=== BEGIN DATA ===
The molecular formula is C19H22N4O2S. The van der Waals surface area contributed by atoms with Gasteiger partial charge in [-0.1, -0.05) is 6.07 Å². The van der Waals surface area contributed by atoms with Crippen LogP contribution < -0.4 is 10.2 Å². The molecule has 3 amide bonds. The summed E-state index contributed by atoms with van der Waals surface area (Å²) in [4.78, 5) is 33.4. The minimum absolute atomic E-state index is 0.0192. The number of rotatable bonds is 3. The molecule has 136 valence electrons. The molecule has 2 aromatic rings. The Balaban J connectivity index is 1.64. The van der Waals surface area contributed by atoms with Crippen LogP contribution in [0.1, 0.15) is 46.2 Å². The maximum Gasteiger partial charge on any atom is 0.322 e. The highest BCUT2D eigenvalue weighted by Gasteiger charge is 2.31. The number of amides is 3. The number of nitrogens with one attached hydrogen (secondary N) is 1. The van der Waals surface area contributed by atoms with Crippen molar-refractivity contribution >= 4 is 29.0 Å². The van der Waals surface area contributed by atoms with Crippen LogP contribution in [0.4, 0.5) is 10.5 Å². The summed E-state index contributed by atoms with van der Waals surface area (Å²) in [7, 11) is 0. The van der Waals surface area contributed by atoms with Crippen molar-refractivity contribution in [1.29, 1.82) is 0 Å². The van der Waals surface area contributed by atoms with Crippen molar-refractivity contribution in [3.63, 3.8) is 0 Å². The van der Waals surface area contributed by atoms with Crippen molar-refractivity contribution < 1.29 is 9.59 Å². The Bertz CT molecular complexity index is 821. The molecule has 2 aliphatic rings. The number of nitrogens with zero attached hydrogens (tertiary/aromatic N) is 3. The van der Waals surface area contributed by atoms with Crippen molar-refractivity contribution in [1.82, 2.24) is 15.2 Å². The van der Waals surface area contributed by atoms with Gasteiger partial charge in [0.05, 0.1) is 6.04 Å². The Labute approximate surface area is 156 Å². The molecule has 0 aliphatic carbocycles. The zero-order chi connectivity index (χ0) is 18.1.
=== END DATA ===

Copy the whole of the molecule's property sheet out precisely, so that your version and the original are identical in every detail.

The molecular formula is C19H22N4O2S. The van der Waals surface area contributed by atoms with Gasteiger partial charge in [-0.1, -0.05) is 6.07 Å². The van der Waals surface area contributed by atoms with Crippen LogP contribution < -0.4 is 10.2 Å². The molecule has 3 amide bonds. The summed E-state index contributed by atoms with van der Waals surface area (Å²) in [4.78, 5) is 33.4. The minimum absolute atomic E-state index is 0.0192. The number of rotatable bonds is 3. The molecule has 136 valence electrons. The molecule has 2 aromatic rings. The Balaban J connectivity index is 1.64. The van der Waals surface area contributed by atoms with Crippen LogP contribution in [0.1, 0.15) is 46.2 Å². The maximum Gasteiger partial charge on any atom is 0.322 e. The highest BCUT2D eigenvalue weighted by Gasteiger charge is 2.31. The number of amides is 3. The number of nitrogens with one attached hydrogen (secondary N) is 1. The van der Waals surface area contributed by atoms with Crippen molar-refractivity contribution >= 4 is 29.0 Å². The van der Waals surface area contributed by atoms with Crippen LogP contribution in [0.4, 0.5) is 10.5 Å². The summed E-state index contributed by atoms with van der Waals surface area (Å²) in [7, 11) is 0. The van der Waals surface area contributed by atoms with Crippen molar-refractivity contribution in [1.29, 1.82) is 0 Å². The van der Waals surface area contributed by atoms with Crippen molar-refractivity contribution in [3.63, 3.8) is 0 Å². The van der Waals surface area contributed by atoms with Crippen molar-refractivity contribution < 1.29 is 9.59 Å². The Bertz CT molecular complexity index is 821. The molecule has 2 aliphatic rings. The number of nitrogens with zero attached hydrogens (tertiary/aromatic N) is 3. The van der Waals surface area contributed by atoms with Crippen molar-refractivity contribution in [1.82, 2.24) is 15.2 Å². The van der Waals surface area contributed by atoms with Gasteiger partial charge in [0.05, 0.1) is 6.04 Å². The Labute approximate surface area is 156 Å². The molecule has 0 aliphatic carbocycles. The zero-order chi connectivity index (χ0) is 18.1.